But if we're talking about the U.S. military, it's a different story. According to a recent AP article, tobacco use in the armed forces remains high, despite the fact that smoking rates are declining among civilians.
A study by the Institute of Medicine recommends taking steps toward making the military tobacco-free in 20 years. According to the AP article, "tobacco costs the Defense Department more than $1.6 billion a year in medical care and lost work days, while the Veterans Administration has spent more than $5 billion to treat veterans for tobacco-related illnesses."
Not surprisingly, the idea of a smoking ban makes some soldiers furious. "[B]eing forced to stop--not on my own terms--is something I'd have a hard time dealing with," one soldier said. Another felt it would drive people out of the military.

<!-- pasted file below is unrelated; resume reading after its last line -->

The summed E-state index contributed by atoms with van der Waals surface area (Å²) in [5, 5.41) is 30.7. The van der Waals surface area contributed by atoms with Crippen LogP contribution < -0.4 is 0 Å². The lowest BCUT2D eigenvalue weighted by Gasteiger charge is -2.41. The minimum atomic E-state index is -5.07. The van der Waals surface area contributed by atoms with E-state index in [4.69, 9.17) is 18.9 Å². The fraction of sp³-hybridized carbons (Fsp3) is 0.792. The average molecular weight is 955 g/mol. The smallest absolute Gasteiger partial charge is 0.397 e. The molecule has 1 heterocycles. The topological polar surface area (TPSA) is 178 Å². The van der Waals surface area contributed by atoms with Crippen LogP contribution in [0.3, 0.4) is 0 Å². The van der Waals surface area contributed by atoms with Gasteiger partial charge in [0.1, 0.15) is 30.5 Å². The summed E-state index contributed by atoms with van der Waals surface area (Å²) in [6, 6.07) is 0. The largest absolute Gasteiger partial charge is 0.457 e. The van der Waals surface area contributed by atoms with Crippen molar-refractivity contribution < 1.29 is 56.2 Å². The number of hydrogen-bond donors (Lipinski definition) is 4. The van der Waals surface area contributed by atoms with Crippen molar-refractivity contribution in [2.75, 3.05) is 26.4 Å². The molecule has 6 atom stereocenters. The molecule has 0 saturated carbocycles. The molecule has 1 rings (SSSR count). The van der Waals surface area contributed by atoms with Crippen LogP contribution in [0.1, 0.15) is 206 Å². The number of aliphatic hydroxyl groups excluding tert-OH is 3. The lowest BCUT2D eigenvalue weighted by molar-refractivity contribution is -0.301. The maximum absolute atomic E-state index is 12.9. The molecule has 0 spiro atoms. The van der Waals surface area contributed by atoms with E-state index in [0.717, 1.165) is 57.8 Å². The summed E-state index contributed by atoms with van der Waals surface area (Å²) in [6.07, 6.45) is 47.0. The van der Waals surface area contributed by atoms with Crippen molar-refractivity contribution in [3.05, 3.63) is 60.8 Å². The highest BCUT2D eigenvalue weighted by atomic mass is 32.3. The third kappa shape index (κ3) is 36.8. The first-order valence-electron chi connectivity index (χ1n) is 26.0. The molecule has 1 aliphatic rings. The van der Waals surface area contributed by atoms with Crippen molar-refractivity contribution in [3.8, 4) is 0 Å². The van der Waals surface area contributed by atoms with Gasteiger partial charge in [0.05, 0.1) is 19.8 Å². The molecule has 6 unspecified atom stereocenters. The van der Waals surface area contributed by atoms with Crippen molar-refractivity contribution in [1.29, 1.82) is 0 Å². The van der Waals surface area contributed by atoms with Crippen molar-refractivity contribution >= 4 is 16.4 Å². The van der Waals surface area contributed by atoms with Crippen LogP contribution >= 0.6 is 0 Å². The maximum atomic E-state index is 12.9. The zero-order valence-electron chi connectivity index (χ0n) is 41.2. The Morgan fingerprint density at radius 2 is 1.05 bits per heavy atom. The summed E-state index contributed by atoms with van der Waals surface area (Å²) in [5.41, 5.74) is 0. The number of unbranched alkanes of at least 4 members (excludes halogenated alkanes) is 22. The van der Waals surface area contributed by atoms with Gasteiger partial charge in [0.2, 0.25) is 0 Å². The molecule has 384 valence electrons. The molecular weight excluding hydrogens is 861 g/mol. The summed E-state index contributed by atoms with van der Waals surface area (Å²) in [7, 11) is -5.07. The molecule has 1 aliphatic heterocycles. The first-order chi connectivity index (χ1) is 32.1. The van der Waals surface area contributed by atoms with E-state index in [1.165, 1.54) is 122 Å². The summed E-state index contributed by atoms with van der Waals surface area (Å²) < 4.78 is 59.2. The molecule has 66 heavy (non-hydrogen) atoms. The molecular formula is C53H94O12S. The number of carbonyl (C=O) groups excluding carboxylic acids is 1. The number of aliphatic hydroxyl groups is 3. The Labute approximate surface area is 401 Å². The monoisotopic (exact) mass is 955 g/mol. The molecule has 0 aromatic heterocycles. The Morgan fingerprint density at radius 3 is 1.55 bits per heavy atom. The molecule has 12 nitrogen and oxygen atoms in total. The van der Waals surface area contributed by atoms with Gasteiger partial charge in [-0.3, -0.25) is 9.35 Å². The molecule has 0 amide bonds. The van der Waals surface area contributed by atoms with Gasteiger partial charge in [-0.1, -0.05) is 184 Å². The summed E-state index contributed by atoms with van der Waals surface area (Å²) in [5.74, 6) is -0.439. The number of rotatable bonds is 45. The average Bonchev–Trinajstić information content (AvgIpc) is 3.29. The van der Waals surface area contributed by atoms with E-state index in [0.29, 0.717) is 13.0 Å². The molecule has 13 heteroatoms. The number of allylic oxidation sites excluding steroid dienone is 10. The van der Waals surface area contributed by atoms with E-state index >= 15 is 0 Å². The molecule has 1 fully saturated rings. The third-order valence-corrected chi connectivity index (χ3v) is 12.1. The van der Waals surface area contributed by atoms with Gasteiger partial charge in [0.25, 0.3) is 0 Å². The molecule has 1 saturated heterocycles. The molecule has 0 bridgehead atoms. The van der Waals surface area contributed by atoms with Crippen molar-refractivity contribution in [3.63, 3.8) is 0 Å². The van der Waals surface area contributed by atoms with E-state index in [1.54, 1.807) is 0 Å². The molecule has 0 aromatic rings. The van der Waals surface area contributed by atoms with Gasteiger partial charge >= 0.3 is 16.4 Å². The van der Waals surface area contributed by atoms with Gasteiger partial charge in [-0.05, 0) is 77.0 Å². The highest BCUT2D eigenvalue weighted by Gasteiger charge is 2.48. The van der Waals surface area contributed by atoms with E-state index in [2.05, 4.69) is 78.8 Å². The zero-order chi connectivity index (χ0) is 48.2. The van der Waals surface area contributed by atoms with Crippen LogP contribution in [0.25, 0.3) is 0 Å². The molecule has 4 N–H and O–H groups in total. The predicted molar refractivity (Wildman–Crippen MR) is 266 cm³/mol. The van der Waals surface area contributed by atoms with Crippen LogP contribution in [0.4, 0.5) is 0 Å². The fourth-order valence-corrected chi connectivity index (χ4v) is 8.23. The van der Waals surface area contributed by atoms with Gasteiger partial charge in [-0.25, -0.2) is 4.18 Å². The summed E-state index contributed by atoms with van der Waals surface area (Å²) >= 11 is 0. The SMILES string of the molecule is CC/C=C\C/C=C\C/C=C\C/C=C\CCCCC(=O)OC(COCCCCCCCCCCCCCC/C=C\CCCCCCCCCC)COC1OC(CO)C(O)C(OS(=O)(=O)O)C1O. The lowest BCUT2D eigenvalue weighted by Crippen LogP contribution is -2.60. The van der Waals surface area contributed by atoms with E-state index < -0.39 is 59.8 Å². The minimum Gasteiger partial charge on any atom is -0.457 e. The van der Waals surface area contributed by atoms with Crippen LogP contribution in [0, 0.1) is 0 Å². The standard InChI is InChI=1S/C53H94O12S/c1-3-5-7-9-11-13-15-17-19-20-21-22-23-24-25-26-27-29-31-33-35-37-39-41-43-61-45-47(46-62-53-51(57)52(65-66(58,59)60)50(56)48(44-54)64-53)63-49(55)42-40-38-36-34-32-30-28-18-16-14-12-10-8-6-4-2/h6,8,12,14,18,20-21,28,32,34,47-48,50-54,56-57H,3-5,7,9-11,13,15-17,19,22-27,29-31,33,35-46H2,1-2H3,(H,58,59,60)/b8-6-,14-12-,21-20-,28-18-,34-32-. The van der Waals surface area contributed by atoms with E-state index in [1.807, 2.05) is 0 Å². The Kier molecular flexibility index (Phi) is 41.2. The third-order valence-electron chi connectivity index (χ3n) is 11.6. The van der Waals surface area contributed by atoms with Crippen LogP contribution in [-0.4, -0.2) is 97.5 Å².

The lesson for wellness professionals is that people resent being told what to do--even if it's in their best interests. Whether we're talking about weight loss, exercise, or smoking cessation, I think it's best to encourage employees to make better choices on their own. They'll be more likely to maintain those positive changes in the long term.
So what do you think? How can wellness programs incentivize good behavior without seeming heavy-handed?